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To promote transparency and provide information, the Federal Planning Bureau regularly publishes the methods and results of its works. The publications are organised in different series, such as Outlooks, Working Papers and Planning Papers. Some reports can be consulted here, along with the Short Term Update newsletters that were published until 2015. You can search our publications by theme, publication type, author and year.
Since 1994 the Federal Planning Bureau has been using the annual version of the econometric model modtrim as a central tool to produce its short-term macroeconomic forecasts. At the origin of the project, and as its name indicates, this annual version was meant to be short-lived and quickly replaced by a quarterly version. Unfortunately, the lack of quarterly national accounts prevented from doing so for several years. In 1998, the Institute for National Accounts published official quarterly accounts for the first time and the construction of the quarterly version of the model started in Spring 2000. On that occasion, the opportunity was taken to reassess all behavioural equations of the model. The more limited availability of quarterly data, in comparison with annual data, implied that a more aggregated version of the accounting framework of the yearly model had to be constructed.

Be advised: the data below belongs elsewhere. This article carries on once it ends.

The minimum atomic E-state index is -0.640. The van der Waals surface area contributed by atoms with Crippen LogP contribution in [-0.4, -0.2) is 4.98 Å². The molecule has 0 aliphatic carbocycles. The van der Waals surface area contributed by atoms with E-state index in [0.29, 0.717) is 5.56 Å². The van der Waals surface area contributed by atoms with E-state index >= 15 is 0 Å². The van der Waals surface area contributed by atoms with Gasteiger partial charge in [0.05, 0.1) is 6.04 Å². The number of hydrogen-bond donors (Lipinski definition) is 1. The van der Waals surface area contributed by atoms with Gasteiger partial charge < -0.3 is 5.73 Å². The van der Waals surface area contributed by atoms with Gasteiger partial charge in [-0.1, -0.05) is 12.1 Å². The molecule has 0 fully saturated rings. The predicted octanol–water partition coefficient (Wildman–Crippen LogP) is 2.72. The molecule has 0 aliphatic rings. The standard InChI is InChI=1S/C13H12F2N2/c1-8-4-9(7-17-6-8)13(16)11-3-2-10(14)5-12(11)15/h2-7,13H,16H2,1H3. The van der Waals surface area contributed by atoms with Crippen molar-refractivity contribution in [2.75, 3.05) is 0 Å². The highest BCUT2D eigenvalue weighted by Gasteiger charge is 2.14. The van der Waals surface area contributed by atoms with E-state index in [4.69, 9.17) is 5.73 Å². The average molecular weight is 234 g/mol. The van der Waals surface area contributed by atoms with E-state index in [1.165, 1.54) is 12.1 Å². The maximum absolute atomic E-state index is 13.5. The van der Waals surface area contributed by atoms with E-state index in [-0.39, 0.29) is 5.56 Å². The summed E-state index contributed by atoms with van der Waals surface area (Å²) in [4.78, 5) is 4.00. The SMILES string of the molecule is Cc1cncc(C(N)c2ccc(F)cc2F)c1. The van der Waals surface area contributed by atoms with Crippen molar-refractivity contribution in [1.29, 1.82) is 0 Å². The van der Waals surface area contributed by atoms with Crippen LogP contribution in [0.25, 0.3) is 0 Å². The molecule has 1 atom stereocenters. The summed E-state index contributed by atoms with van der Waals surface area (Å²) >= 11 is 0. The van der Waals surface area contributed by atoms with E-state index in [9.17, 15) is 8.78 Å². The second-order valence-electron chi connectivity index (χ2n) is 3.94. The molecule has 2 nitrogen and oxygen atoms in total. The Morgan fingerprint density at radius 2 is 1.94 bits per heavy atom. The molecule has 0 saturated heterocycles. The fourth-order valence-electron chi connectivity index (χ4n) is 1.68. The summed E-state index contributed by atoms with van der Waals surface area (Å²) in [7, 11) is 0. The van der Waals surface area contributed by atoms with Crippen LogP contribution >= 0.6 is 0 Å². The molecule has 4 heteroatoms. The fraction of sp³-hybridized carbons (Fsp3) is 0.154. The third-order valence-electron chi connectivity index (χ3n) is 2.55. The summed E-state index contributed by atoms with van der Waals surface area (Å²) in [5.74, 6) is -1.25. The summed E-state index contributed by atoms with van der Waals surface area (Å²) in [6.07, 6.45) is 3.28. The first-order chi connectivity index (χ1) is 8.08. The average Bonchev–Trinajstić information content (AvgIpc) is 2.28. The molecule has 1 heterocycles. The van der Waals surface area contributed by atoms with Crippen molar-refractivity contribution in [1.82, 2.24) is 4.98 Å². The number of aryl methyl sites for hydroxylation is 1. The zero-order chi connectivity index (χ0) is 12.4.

The choice to develop a quarterly model was of course not only motivated by its original name, but seemed very well suited to business cycle analysis and short-term forecasting. In this context, three elements are worth mentioning:
The aim of this working paper is not to provide a complete model user’s guide, but to present the specification and estimation results of the behavioural equations, and to give an insight into the overall accounting structure of the model. The simultaneous responses of the complete model to exogenous shocks are examined through different technical simulations and scenario analyses.
Macroeconomic forecasts and analyses > Short-term forecasts and business cycle
Mathematical and Quantitative Methods > Econometric Modeling [C5]
Macroeconomics and Monetary Economics > General Aggregative Models [E1]